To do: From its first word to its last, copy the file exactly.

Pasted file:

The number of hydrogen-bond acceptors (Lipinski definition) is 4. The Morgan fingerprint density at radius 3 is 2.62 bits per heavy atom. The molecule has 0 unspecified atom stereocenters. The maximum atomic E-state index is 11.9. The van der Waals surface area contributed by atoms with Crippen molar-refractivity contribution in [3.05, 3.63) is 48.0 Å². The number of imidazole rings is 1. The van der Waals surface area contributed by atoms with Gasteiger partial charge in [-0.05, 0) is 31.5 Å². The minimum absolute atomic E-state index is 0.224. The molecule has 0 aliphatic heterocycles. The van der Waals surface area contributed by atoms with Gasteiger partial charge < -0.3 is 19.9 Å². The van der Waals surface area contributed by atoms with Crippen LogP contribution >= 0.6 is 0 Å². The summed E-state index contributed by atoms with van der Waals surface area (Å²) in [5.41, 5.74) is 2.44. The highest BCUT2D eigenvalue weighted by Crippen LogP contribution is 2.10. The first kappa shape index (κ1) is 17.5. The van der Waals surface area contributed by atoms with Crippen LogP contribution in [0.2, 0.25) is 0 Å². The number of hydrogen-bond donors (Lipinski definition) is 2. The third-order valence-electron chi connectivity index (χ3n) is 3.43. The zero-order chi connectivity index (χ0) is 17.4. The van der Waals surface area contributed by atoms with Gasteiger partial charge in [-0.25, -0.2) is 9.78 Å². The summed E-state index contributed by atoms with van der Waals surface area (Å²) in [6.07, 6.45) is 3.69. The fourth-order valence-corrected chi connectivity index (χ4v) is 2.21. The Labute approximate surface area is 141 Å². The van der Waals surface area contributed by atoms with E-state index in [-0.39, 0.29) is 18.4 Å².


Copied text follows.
The number of hydrogen-bond acceptors (Lipinski definition) is 4. The Morgan fingerprint density at radius 3 is 2.62 bits per heavy atom. The molecule has 0 unspecified atom stereocenters. The maximum atomic E-state index is 11.9. The van der Waals surface area contributed by atoms with Crippen molar-refractivity contribution in [3.05, 3.63) is 48.0 Å². The number of imidazole rings is 1. The van der Waals surface area contributed by atoms with Gasteiger partial charge in [-0.05, 0) is 31.5 Å². The minimum absolute atomic E-state index is 0.224. The molecule has 0 aliphatic heterocycles. The van der Waals surface area contributed by atoms with Gasteiger partial charge < -0.3 is 19.9 Å². The van der Waals surface area contributed by atoms with Crippen LogP contribution >= 0.6 is 0 Å². The summed E-state index contributed by atoms with van der Waals surface area (Å²) in [5.41, 5.74) is 2.44. The highest BCUT2D eigenvalue weighted by Crippen LogP contribution is 2.10. The first kappa shape index (κ1) is 17.5. The van der Waals surface area contributed by atoms with Crippen LogP contribution in [0.2, 0.25) is 0 Å². The number of hydrogen-bond donors (Lipinski definition) is 2. The third-order valence-electron chi connectivity index (χ3n) is 3.43. The zero-order chi connectivity index (χ0) is 17.4. The van der Waals surface area contributed by atoms with Gasteiger partial charge in [-0.25, -0.2) is 9.78 Å². The summed E-state index contributed by atoms with van der Waals surface area (Å²) in [6.07, 6.45) is 3.69. The fourth-order valence-corrected chi connectivity index (χ4v) is 2.21. The Labute approximate surface area is 141 Å². The van der Waals surface area contributed by atoms with E-state index in [-0.39, 0.29) is 18.4 Å².